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Women's Clinic - Symptoms, Disorders and Risk Factors

Anxiety Disorders

  • Rates of anxiety are more common in the perinatal period then non perinatal population and can co-exist with depression 
  • Up to 8.5 per cent of women will develop an anxiety disorder in the perinatal period
  • Signs and symptoms vary depending on the type of anxiety disorder
  • Most common perinatal anxiety disorders are general anxiety disorder, panic attack, obsessive compulsive disorder

Most common symptoms:

  • Sleep disturbance
  • Concentration difficulties
  • Excessive worry, fear and distress often over the pregnancy, deliver, fetus/baby.
  • Distressful recurrent unwelcomed thoughts or ideas 
  • Coping  and social functioning difficulties

Postpartum psychosis

  • Symptoms most often appear with 72 hours to four weeks after delivery
  • Postpartum psychosis is an emergency, hospitalization is required
  • Women with history of postpartum psychosis have grate then 50 per cent chance of re-developing
  • Rare (approx. 1-2 cases per 1000 live births) 

Symptoms can include:

  • Thinking and acting in unusual ways
  • Hallucinating or having strange thoughts, for example that their baby is evil
  • Feeling paranoid or thinking others want to  harm them
  • Believing  they have special powers 

Bipolar Disorder in the Perinatal Period

  •  There is no evidence of an increased chance of developing bipolar disorder during pregnancy
  • Women with Bipolar Disorder are at a higher risk of experiencing manic or depressive episodes in the perinatal period
  • There is an increased risk of the development of bipolar disorder in the postpartum period for women with a personal and or family history of a mood disorder or postpartum psychosis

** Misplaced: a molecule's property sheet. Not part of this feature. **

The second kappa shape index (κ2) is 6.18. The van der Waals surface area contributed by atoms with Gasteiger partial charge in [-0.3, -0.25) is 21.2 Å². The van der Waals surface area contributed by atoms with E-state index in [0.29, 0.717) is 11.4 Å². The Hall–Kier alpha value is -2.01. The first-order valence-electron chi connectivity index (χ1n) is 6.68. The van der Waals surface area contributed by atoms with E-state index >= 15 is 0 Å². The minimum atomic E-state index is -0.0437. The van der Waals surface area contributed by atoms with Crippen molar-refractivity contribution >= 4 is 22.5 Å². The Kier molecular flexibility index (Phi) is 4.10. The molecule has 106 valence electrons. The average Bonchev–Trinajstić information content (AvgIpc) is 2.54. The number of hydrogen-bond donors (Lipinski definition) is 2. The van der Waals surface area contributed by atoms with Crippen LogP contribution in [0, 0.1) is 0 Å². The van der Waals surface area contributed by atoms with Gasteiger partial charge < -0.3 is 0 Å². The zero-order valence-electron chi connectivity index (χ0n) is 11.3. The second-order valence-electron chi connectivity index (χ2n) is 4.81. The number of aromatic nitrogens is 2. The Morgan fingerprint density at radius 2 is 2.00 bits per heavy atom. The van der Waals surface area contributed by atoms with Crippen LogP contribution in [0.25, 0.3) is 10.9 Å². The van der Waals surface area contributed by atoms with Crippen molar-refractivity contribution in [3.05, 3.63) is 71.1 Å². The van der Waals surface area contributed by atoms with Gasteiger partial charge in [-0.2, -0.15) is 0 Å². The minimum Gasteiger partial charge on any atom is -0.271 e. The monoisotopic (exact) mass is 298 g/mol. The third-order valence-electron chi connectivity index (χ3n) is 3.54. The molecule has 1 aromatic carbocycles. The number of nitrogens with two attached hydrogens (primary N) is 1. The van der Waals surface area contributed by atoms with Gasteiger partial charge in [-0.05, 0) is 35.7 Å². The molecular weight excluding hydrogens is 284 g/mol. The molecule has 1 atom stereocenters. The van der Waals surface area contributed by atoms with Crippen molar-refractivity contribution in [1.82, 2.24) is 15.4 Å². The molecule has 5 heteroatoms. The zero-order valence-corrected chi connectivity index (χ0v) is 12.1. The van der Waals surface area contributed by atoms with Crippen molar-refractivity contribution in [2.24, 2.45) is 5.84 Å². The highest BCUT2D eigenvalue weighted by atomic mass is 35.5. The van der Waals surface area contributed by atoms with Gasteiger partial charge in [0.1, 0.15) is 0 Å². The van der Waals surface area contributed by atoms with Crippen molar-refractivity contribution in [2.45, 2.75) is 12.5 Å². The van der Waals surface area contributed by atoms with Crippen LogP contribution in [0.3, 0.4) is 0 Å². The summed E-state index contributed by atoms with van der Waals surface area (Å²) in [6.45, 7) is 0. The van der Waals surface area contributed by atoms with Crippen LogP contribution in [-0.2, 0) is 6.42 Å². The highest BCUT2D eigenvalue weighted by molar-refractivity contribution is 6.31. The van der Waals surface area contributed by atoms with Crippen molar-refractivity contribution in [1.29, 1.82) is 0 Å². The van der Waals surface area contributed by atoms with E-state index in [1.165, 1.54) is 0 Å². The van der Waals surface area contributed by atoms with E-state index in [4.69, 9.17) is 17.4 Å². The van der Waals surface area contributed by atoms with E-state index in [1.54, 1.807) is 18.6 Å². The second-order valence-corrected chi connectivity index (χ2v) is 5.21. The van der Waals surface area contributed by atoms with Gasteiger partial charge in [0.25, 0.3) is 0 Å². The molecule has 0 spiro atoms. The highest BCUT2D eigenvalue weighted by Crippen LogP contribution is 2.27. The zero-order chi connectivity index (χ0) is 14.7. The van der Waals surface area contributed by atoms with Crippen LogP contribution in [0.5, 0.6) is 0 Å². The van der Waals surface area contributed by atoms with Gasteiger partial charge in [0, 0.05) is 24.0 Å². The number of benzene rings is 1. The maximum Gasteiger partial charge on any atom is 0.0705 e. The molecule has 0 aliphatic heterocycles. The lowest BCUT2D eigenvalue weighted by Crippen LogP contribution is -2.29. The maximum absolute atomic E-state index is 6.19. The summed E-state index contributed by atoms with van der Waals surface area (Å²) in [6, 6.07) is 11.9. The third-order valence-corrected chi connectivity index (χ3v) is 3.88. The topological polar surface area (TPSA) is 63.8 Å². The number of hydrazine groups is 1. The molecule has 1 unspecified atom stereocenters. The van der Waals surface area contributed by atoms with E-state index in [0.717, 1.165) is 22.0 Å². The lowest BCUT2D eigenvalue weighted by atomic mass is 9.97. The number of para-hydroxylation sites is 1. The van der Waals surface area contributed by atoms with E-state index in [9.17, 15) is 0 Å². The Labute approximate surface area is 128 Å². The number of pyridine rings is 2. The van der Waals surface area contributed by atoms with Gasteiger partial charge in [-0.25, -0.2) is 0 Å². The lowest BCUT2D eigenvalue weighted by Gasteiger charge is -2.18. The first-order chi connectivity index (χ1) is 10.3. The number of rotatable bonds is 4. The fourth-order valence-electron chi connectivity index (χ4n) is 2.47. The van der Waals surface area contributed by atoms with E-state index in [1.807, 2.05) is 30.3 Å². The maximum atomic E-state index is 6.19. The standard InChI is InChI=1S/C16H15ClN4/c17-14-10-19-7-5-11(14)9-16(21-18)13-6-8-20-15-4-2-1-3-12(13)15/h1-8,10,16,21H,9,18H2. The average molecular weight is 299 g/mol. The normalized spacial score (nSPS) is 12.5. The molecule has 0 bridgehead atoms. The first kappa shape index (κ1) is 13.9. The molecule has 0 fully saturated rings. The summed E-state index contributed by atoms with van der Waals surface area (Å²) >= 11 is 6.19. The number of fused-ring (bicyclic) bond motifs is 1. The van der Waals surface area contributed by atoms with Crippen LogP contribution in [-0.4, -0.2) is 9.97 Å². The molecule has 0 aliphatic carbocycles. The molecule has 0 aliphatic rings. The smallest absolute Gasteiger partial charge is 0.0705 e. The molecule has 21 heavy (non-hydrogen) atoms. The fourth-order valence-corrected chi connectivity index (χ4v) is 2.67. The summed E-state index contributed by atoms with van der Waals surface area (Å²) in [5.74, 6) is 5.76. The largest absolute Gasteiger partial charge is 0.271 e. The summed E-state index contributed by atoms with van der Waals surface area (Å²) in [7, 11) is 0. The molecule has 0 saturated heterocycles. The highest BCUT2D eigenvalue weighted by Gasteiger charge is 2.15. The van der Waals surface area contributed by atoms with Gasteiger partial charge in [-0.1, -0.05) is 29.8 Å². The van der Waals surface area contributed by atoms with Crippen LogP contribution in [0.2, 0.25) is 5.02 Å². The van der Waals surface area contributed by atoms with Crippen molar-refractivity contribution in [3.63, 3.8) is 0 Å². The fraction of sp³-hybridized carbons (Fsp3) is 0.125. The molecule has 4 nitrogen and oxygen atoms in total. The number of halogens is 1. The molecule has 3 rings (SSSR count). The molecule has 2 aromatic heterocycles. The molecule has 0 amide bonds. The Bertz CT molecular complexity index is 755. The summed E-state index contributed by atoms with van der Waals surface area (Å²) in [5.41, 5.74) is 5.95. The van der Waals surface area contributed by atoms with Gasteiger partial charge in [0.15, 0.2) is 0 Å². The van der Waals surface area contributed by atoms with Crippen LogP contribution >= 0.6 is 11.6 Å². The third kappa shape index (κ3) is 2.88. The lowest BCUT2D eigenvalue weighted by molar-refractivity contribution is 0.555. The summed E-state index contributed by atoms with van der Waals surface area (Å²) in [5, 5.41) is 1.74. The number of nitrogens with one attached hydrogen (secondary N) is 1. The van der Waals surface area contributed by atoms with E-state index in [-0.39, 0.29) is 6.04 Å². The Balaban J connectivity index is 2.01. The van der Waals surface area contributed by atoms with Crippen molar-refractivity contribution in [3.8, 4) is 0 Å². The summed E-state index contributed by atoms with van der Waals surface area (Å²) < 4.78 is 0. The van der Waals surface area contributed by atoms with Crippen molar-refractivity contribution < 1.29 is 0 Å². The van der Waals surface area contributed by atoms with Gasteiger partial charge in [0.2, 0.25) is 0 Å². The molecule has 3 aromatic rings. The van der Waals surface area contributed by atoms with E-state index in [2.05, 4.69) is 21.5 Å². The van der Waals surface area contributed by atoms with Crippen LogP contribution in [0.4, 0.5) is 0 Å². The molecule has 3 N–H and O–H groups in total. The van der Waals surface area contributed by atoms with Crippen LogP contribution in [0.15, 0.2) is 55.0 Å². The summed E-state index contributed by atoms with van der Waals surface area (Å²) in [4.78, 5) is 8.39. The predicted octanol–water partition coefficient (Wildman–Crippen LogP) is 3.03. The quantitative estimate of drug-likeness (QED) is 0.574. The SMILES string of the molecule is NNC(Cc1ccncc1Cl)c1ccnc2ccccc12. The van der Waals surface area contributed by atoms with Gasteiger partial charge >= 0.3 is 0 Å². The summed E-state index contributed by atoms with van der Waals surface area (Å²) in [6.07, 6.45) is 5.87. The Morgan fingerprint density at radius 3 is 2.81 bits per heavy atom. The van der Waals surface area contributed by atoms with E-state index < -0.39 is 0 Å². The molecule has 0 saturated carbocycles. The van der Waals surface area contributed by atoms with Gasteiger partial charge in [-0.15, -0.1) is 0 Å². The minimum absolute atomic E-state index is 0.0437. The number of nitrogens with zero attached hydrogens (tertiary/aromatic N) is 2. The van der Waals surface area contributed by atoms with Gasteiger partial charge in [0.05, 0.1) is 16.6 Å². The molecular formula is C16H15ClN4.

• The rate of postpartum psychosis for women with untreated Bipolar Disorder is 10 to 20 per cent

Risk Factors

Many risk factors for developing mood and/or anxiety during pregnancy or the postpartum period have been identified. 

Major risk factors:

  • Current diagnosis of depression or anxiety or past history
  • History of perinatal depression or anxiety
  • Family history of depression, anxiety or psychiatric illness (especially during pregnancy or postpartum)

Other contributing risk factors:

  • Lack of social support 
  • Life stress – recent move, poor relationships, losses
  • Language issues
  • Domestic violence
  • Excessive anxiety during pregnancy
  • Unintended pregnancy
  • Ambivalence towards the pregnancy
  • Financial stress
  • Smoking and caffeine intake
  • Single status, living by self
  • Health problems or difficult temperaments with baby or other children
  • Chronic health problems, pregnancy/delivery complications
  • Discontinuing or decreasing antidepressant medication
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